READ this and save yourself some money. Scams exist in every country, always have; always will, but last week I came across one in Benidorm that amazed me.
Magicians know it as a retention pass, and according to the friend I was with at the time, who by chance happens to be a professional magician, it is a classic, and can be traced back to the very beginnings of magic, in the form of a slight of hand designed to deprive the victim of his money.
Once you are aware of it you shouldn’t be fooled, but to the unwitting it is a genius way to cheat a person.
This is what happened. My friend Steve went to pay a bill. He paid with a twenty. The bill was nine something, he said “give me nine”, so making the payment eleven, and leaving a nice tip to what had been a friendly waitress.
This waitress a.k.a., the thief, returned with her palm open, showing a five note and four coins. She gestured to place it in my friend’s hand; and so she flipped her hand over leaving the money in his palm. All very nice until Steve looked into his hand and saw three euro coins where before he had seen four. The woman had performed a classic slight of hand, keeping the fourth coin by squeezing it in the fold of her thumb: a retention pass, beloved of street tricksters since the days of
Steve was incredulous that the woman had dared to do it. He looked over to her and she looked away: guilty as Hell. The thing is this.
The café was full of British pensioners on their holidays.
Steve pointed out if the woman dared do it to him; a young man who happened to be a professional magician, then she would be doing it day in day out to every unsuspecting customer as automatically as she breathed.
The only limiting criteria would be the need for a minimum number of coins, say three, in the change so that people wouldn’t initially notice that they were one coin shy. After all, who rechecks their change when they’ve already been shown it in an open palm, and had it placed in friendly fashion into their own hand by a smiling waiter/ress? I wouldn’t; until now.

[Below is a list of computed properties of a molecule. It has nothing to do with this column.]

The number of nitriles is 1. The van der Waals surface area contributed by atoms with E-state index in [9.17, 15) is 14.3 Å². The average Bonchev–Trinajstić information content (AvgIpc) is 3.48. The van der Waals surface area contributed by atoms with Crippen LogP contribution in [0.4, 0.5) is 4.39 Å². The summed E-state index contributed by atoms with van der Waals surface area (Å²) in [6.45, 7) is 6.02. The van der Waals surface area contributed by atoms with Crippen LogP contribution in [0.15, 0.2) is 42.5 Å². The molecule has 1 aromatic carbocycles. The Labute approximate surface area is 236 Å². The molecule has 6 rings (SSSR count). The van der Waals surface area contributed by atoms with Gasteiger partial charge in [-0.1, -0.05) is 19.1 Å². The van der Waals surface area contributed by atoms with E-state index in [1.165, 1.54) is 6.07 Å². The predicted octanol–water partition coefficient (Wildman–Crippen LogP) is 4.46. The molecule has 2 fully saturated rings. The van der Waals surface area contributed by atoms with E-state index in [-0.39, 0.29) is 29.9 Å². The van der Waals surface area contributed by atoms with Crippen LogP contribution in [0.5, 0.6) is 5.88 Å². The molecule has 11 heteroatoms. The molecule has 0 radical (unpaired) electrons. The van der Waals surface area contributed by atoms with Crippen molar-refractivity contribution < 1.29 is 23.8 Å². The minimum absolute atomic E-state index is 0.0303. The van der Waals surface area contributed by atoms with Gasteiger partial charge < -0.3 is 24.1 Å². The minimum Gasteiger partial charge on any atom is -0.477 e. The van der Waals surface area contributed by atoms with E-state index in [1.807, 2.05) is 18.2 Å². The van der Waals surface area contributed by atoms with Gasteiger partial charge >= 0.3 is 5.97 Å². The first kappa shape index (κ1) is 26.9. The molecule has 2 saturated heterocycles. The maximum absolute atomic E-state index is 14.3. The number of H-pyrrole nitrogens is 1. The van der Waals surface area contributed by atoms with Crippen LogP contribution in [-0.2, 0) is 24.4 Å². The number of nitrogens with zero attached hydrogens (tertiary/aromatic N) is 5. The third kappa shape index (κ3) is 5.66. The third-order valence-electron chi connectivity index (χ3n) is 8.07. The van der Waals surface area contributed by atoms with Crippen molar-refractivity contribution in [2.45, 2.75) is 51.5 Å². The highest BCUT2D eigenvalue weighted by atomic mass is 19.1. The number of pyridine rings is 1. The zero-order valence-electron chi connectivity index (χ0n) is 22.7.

So next time you are given your change and shown it. Recheck it in your own open palm straight away. Why be a victim?
There are two particular places where unfortunately I have been given the wrong change on three consecutive occasions, and each time it was short: never too much. What a bit of bad luck. I am not saying these places habitually try to steal from their customers, but I would say that it’s an especially good idea to be vigilant.
One is the service station at Villajoyosa.
Each time at least a €10 note short, and each time when I pointed it out I was handed the missing note without a blink from the attendant. I’m not accusing anyone of theft, but their maths is atrocious.
The other place where maths is consistently lacking is the Prensa in Carrefour at Finestrat. The lady who runs it really should buy a calculator, as on three consecutive occasions she gave me a euro short in my change. My mother went there once, and oddly enough it happened to her. I spoke to Steve, and as luck would have it the lady has messed up his change on every occasion where a coin is involved.
My mum never went back. I’m not saying the woman is a thief, just that she really should take more care with her change.
Consider if a thief does the retention pass, or just gives short change, on a habitual basis. A euro here, a euro there? How many euros in a day? I’d wager it’s a tidy sum for the thief, and risk free as the only thing if caught is to give an apology. “Oops sorry” – or if bare faced not even bother – and just move on to the next victim (customer).